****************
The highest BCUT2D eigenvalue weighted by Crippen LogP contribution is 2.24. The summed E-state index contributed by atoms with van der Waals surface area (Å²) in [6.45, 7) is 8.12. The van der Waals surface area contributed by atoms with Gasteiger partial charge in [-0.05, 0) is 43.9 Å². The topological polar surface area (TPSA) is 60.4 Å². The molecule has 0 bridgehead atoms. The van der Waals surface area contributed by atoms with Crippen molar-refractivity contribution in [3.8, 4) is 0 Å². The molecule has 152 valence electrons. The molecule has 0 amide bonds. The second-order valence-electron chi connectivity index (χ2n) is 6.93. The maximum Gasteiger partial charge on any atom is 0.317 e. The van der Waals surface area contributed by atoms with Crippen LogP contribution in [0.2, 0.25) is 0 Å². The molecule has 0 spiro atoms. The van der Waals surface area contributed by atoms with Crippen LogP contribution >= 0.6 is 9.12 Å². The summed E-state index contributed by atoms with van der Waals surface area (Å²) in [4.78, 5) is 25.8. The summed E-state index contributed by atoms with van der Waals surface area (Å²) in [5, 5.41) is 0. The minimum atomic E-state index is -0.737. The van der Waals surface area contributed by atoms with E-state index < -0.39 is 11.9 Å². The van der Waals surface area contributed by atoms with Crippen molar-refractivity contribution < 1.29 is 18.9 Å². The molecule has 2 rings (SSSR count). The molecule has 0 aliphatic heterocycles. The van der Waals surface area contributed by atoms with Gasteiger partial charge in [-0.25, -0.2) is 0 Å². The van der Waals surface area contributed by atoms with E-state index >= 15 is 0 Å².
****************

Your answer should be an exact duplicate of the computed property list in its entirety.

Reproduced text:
The highest BCUT2D eigenvalue weighted by Crippen LogP contribution is 2.24. The summed E-state index contributed by atoms with van der Waals surface area (Å²) in [6.45, 7) is 8.12. The van der Waals surface area contributed by atoms with Gasteiger partial charge in [-0.05, 0) is 43.9 Å². The topological polar surface area (TPSA) is 60.4 Å². The molecule has 0 bridgehead atoms. The van der Waals surface area contributed by atoms with Crippen molar-refractivity contribution in [3.8, 4) is 0 Å². The molecule has 152 valence electrons. The molecule has 0 amide bonds. The second-order valence-electron chi connectivity index (χ2n) is 6.93. The maximum Gasteiger partial charge on any atom is 0.317 e. The van der Waals surface area contributed by atoms with Crippen LogP contribution in [0.2, 0.25) is 0 Å². The molecule has 0 spiro atoms. The van der Waals surface area contributed by atoms with Crippen LogP contribution >= 0.6 is 9.12 Å². The summed E-state index contributed by atoms with van der Waals surface area (Å²) in [4.78, 5) is 25.8. The summed E-state index contributed by atoms with van der Waals surface area (Å²) in [5, 5.41) is 0. The minimum atomic E-state index is -0.737. The van der Waals surface area contributed by atoms with E-state index < -0.39 is 11.9 Å². The van der Waals surface area contributed by atoms with Crippen molar-refractivity contribution < 1.29 is 18.9 Å². The molecule has 2 rings (SSSR count). The molecule has 0 aliphatic heterocycles. The van der Waals surface area contributed by atoms with Gasteiger partial charge in [-0.25, -0.2) is 0 Å². The van der Waals surface area contributed by atoms with E-state index >= 15 is 0 Å².